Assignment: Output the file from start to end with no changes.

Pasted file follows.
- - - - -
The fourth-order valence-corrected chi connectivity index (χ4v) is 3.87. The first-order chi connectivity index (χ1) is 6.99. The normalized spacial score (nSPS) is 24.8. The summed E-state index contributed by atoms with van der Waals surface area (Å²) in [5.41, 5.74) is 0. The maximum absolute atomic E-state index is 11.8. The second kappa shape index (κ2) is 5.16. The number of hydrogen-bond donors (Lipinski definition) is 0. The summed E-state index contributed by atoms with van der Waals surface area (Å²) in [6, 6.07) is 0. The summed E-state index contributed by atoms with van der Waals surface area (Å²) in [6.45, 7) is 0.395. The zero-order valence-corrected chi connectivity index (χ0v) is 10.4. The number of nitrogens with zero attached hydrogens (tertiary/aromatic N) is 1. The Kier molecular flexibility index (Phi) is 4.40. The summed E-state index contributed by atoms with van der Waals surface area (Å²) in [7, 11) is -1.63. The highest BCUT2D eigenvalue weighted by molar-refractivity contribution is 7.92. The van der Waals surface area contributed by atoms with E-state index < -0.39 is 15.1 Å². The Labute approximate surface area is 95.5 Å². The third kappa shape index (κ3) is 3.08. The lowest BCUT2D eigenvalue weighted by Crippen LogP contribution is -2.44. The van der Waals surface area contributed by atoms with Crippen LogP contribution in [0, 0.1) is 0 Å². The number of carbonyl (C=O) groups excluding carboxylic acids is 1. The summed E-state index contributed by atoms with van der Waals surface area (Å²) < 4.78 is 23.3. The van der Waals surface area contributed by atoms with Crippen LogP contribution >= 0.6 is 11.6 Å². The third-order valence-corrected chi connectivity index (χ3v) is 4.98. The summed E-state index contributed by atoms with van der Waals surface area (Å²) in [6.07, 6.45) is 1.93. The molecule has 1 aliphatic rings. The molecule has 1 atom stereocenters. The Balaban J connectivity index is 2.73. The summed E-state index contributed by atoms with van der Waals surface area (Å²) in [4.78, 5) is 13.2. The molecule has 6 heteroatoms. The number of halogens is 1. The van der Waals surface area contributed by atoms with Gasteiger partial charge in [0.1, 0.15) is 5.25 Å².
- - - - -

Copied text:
The fourth-order valence-corrected chi connectivity index (χ4v) is 3.87. The first-order chi connectivity index (χ1) is 6.99. The normalized spacial score (nSPS) is 24.8. The summed E-state index contributed by atoms with van der Waals surface area (Å²) in [5.41, 5.74) is 0. The maximum absolute atomic E-state index is 11.8. The second kappa shape index (κ2) is 5.16. The number of hydrogen-bond donors (Lipinski definition) is 0. The summed E-state index contributed by atoms with van der Waals surface area (Å²) in [6, 6.07) is 0. The summed E-state index contributed by atoms with van der Waals surface area (Å²) in [6.45, 7) is 0.395. The zero-order valence-corrected chi connectivity index (χ0v) is 10.4. The number of nitrogens with zero attached hydrogens (tertiary/aromatic N) is 1. The Kier molecular flexibility index (Phi) is 4.40. The summed E-state index contributed by atoms with van der Waals surface area (Å²) in [7, 11) is -1.63. The highest BCUT2D eigenvalue weighted by molar-refractivity contribution is 7.92. The van der Waals surface area contributed by atoms with E-state index < -0.39 is 15.1 Å². The Labute approximate surface area is 95.5 Å². The third kappa shape index (κ3) is 3.08. The lowest BCUT2D eigenvalue weighted by Crippen LogP contribution is -2.44. The van der Waals surface area contributed by atoms with Crippen LogP contribution in [0, 0.1) is 0 Å². The number of carbonyl (C=O) groups excluding carboxylic acids is 1. The summed E-state index contributed by atoms with van der Waals surface area (Å²) < 4.78 is 23.3. The van der Waals surface area contributed by atoms with Crippen LogP contribution >= 0.6 is 11.6 Å². The third-order valence-corrected chi connectivity index (χ3v) is 4.98. The summed E-state index contributed by atoms with van der Waals surface area (Å²) in [6.07, 6.45) is 1.93. The molecule has 1 aliphatic rings. The molecule has 1 atom stereocenters. The Balaban J connectivity index is 2.73. The summed E-state index contributed by atoms with van der Waals surface area (Å²) in [4.78, 5) is 13.2. The molecule has 6 heteroatoms. The number of halogens is 1. The van der Waals surface area contributed by atoms with Gasteiger partial charge in [0.1, 0.15) is 5.25 Å².